One month after the procedure, the patient presented with sudden visual loss in her left eye to hand motions level. Retinal examination revealed a near total RD in the affected eye (Figure 1F). A retinal break was present underneath the contracted fibrovascular membrane, with partial avulsion of the RCH from the retina. Prominent subretinal fluid was present contributing to the bullous appearance of the RD. The patient underwent pars plana vitrectomy with excision of the lesion and all fibrosis, combined with encircling scleral buckling and radial sponge placement to support the retinal break given its posterior location (Figure 1G). Six months after the surgery and removal of silicone oil tamponade, BCVA improved to 20/50.

Concurrently, the right eye also developed a marked exudative macula splitting RD (Figure 2A) that was initially treated with intense topical corticosteroid treatment. However, due to the development of focal preretinal fibrovascular proliferation and clinically apparent vitreous traction, a radial scleral sponge was placed, which aided in the gradual resolution of the exudative RD (Figure 2B). BCVA remained 20/20 on last follow-up visit.

(A) Ultra-widefield imaging of the right fundus after the cryotherapy treatment showing a prominent exudative retinal detachment involving the superior part of macula, as seen on spectral-domain optical coherence tomography (inlet). (B) Gradual resolution of the subretinal fluid 6 months after treatment.

Figure 2.

(A) Ultra-widefield imaging of the right fundus after the cryotherapy treatment showing a prominent exudative retinal detachment involving the superior part of macula, as seen on spectral-domain optical coherence tomography (inlet). (B) Gradual resolution of the subretinal fluid 6 months after treatment.

Pathology

Histopathologically, the lesion was attached to fragments of neurosensory retinal tissue and was composed of vacuolated stromal cells and blood vessels (Figure 1H). Elements of chronic inflammation were present in the stroma, including lymphocytes and plasma cells (Figure 1H, I).

Discussion

The case presented herein underscores several key features in the management of RCH secondary to VHL syndrome. First, timely treatment of small or middle-sized lesions with laser photocoagulation or cryotherapy is usually preferred before their enlargement, as the rate of intraocular complications such as lipid and serous exudation increases with tumor enlargement. Not all such lesions enlarge, but there are no reliable clinical features predictive of growth. Risk / benefit considerations favor treating retinal lesions in VHL when they are small. Along these lines, Krivosic et al. demonstrated that tumors larger than 1 disc diameter require more laser treatment sessions compared to smaller tumors for their control.4

Adverse reactions after laser and cryotherapy applications have been reported, including persistence of macular edema and the occurrence of RD arising from retinal tears adjacent to the area of the induced chorioretinal scar.4 Exudative RD after laser,4 cryotherapy, or photodynamic therapy5 have been reported, as well. It is likely that the high flow vascular lesion together with the extensive breakdown in blood-retinal barrier induced by the treatment contribute to the extravasation of serous fluid leading to an exudative RD. Preoperative administration of oral or periocular steroids has been advocated, but no large series exist to authoritatively speak to their efficacy.2 In our patient, topical steroid treatment was employed initially, but the development of focal preretinal fibrosis prompted the decision to support the lesion with a radial element, which subsequently lead to the resolution of the RD.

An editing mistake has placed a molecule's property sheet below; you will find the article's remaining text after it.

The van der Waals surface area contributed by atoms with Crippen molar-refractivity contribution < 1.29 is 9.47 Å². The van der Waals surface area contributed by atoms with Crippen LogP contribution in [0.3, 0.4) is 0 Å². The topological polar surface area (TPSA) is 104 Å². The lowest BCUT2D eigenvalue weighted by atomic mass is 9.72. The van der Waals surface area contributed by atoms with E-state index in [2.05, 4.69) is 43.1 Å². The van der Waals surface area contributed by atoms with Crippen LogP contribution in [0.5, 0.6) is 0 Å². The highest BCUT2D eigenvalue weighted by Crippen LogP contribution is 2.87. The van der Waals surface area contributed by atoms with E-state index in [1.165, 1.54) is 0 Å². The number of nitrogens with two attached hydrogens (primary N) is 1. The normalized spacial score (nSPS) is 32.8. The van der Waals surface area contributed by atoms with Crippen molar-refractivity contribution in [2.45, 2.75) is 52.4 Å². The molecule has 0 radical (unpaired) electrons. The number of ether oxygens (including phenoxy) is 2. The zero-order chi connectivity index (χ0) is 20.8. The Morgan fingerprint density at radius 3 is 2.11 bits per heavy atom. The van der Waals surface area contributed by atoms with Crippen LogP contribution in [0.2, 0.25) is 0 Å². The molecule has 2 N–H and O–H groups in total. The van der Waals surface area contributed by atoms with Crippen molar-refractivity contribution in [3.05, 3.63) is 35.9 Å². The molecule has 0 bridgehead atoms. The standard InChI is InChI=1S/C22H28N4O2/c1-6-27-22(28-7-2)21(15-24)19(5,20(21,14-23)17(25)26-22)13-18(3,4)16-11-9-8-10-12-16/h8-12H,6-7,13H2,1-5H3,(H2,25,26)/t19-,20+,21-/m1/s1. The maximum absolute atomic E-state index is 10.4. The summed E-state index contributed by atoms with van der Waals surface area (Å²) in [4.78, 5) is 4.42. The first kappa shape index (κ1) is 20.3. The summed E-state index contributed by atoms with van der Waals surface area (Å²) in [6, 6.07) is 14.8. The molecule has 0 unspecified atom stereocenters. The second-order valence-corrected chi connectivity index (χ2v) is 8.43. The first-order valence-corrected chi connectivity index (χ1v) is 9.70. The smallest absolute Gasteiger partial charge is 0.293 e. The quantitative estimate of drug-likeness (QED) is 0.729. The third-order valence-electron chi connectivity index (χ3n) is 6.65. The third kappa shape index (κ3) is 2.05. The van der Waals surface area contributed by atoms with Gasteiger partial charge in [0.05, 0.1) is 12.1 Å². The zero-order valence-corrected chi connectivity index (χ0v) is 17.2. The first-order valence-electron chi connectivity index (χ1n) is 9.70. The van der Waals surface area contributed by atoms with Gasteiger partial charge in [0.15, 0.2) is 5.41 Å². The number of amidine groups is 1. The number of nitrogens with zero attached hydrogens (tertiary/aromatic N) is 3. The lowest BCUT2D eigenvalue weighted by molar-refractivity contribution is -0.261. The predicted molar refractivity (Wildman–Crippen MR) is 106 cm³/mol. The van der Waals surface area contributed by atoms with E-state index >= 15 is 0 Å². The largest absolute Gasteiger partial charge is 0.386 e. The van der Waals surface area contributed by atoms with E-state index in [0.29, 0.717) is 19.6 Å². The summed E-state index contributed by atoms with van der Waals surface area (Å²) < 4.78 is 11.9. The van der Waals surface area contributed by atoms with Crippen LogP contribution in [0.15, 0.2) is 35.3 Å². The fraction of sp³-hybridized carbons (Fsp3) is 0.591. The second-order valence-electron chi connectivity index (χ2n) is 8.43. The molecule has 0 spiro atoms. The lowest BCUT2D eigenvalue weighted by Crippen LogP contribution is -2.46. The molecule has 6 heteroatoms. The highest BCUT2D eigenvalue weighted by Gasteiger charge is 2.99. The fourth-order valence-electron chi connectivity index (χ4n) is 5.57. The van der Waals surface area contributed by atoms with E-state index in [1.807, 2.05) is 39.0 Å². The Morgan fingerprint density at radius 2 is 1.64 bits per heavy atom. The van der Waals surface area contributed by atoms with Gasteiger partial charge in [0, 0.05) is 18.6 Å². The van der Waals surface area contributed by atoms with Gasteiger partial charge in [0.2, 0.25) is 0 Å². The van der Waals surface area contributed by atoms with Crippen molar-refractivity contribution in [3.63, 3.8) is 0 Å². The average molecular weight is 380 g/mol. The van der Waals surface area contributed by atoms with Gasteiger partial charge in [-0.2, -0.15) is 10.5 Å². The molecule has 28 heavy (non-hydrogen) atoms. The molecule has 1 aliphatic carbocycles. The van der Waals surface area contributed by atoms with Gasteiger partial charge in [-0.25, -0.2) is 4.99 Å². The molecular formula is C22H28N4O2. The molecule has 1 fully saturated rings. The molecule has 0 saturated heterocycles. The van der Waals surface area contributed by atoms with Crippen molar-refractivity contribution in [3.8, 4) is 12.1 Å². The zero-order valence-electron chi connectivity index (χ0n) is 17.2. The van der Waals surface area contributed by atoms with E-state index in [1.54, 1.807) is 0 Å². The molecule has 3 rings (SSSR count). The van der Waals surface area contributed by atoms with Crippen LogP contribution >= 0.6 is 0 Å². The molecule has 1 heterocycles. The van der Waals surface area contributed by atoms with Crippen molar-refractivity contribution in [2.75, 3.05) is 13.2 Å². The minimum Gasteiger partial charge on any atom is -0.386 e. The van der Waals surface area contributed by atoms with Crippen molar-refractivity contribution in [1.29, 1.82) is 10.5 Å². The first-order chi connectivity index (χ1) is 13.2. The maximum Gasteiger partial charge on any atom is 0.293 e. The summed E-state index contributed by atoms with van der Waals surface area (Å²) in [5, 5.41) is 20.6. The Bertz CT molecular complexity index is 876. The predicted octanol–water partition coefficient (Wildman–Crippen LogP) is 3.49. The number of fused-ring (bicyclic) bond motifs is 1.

Rapid worsening of vitreoretinal traction is a rare complication following treatment of RCH lesions resulting in tractional and rhegmatogenous RDs.4 The tractional component is prominent in such cases, since RCHs secondary to VHL syndrome are mostly diagnosed in young patients with formed vitreous. Therefore, the risk of new retinal breaks occurring in the immediate follow-up period after laser photocoagulation or cryotherapy is slightly increased in these patients.6 Consistent with previous observations, the retinal tear in our patient was located at the posterior base of the angioma, between the afferent and efferent vessels.7 The proliferative glial tissue of the RCH has been implicated in the occasional development of preretinal fibrosis associated with tractional RD in larger angiomas.8

Vitreoretinal surgery is considered for the treatment of severe cases complicated with dense vitreous hemorrhage, exudative or tractional RD, and any stage of PVR.6,12 Gaudric et al. published one of the largest case series on complicated RCHs, where retinectomy for tumor removal was performed in nine eyes compared to laser endo-photocoagulation only, or combined with transscleral cryotherapy in 14 eyes.13 A higher rate of PVR with poorer visual outcomes was observed in the retinectomy group.13 In our case, the contracted vitreous over the RCH avulsed the lesion from the retina and, thus, a retinectomy was not necessary (See supplemental video below). Avci et al. attributed their considerably lower rates of PVR to the limited retinectomies in cases requiring endoresection of RCHs.14 Finally, important points to consider during vitrectomy are effective closure of feeder and draining vessels with either endodiathermy12 or intraoperative ligation,15 as well as removal of posterior hyaloid and epiretinal membranes to avoid postoperative vitreous hemorrhage and PVR.15

In summary, rapid worsening of vitreoretinal traction after cryotherapy may lead to complicated RDs in the immediate post-treatment period of a RCH with pre-existing traction, requiring complex vitreoretinal interventions. From the published series in the literature, there are currently no known risk factors that may predispose patients to these complications, which appear to represent idiosyncratic reactions to the treatment applied.

References

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Authors

From Associated Retinal Consultants, Department of Ophthalmology, Oakland University William Beaumont Hospital, Royal Oak, Michigan (AT, TO, LJF, AC); the Department of Ophthalmology, Dokuz Eylul University School of Medicine, Izmir, Turkey (TO); and Legacy Devers Eye Institute, Portland, Oregon (AT).

The authors report no relevant financial disclosures.

Address correspondence to Antonio Capone Jr., MD, Department of Ophthalmology, Oakland University William Beaumont School of Medicine, Associated Retinal Consultants, P.C., William Beaumont Hospital, 3535 West Thirteen Mile Road, Suite 344, Royal Oak, MI 48073; email: acaponejr@arcpc.net.

Received: December 05, 2017
Accepted: May 02, 2018

10.3928/23258160-20190401-07